CHARLOTTE, N.C. — If you have a home, apartment, or condo that’s unused right now, Airbnb is providing a way for you to allow COVID-19 responders to use it.
The decision to stay at home or live somewhere else is one healthcare workers and first responders increasingly have to make.
“It’s tough, you want to be around your family but you also don’t want to do anything that could be harmful to them,” said Richard Pomerantz, a local pulmonary critical care physician.
Pomerantz said the coronavirus crisis has refilled his formerly empty nest.
“My two sons came home from college, my daughter who worked in New York is actually at home now working from home, so the house got pretty crowded,” Pomerantz said.
Pomerantz said initially he was cleaning off before coming home and keeping his distance, but the risk became too great.
“When I first started taking care of people bedside is when I decided that I needed to keep myself apart,” Pomerantz said. “If something happened to my family, I could really never forgive myself."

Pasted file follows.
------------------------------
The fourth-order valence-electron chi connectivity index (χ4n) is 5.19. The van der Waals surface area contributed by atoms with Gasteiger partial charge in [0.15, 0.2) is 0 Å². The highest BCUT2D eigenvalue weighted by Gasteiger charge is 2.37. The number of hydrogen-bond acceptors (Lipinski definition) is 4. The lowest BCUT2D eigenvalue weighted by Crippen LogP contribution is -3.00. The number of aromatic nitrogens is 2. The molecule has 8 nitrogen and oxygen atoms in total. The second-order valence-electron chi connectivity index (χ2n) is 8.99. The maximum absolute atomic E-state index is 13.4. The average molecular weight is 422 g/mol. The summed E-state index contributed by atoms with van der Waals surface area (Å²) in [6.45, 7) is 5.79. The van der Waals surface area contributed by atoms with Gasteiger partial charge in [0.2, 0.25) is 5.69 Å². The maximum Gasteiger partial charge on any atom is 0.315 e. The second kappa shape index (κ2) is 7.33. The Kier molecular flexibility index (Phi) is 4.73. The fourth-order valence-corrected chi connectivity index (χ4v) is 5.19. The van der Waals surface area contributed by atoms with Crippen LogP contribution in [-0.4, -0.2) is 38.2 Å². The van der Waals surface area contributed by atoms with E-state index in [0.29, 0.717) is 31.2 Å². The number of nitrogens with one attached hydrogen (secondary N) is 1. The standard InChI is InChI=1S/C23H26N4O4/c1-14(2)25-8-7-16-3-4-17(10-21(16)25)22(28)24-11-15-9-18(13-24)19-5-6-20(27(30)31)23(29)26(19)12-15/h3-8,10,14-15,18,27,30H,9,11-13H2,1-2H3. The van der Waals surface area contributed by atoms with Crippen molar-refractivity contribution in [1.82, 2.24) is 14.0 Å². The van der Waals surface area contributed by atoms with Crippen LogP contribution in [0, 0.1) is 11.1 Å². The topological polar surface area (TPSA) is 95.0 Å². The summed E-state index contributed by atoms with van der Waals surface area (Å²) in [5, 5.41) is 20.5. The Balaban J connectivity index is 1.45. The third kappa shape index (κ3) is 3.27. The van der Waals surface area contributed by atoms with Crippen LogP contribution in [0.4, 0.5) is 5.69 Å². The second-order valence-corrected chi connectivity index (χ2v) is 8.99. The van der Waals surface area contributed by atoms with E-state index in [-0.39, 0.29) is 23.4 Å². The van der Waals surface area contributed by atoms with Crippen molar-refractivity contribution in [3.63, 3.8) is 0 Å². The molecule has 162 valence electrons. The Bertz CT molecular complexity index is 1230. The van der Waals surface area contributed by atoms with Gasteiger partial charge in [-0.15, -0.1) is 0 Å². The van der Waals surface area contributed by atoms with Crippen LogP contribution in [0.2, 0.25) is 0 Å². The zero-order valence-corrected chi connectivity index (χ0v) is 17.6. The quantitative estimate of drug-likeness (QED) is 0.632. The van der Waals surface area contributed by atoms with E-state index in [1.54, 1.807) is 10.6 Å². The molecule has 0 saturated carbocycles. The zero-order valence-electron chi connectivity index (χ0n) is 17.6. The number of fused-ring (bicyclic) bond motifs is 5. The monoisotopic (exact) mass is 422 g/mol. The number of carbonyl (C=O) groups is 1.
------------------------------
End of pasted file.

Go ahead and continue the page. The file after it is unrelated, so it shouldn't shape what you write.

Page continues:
With few options, Pomerantz is now living at the hospital he works at.
“I’ve been here for a little over a week now,” Pomerantz said. “When this first started, actually we started looking around to see if we could even rent and the apartment just for a couple of months. The primary answer was, we don’t want to risk that.”
Now, Airbnb is trying to fill the need with Frontline Stays.
Anyone with an entire unoccupied space can offer it up to COIVD 19 responders at a free or deeply discounted rate.
“That’s fantastic, I mean it’s incredibly generous for people to do that,” Pomerantz said.
Through the program, AirNBN would verify a user is a COVID-19 responder and when they search for a home, the system will apply the owner’s discount for them.
“People aren’t traveling now anyway, so if they have a home for this it’s an amazing thing to donate,” Pomerantz said.
Airbnb would ask the owner to commit to an extensive cleaning checklist and wait 72 hours between reservations.
“It’s perfect really because you have to be able to use the restroom, use the kitchen, I mean you have to still live,” Pomerantz said.
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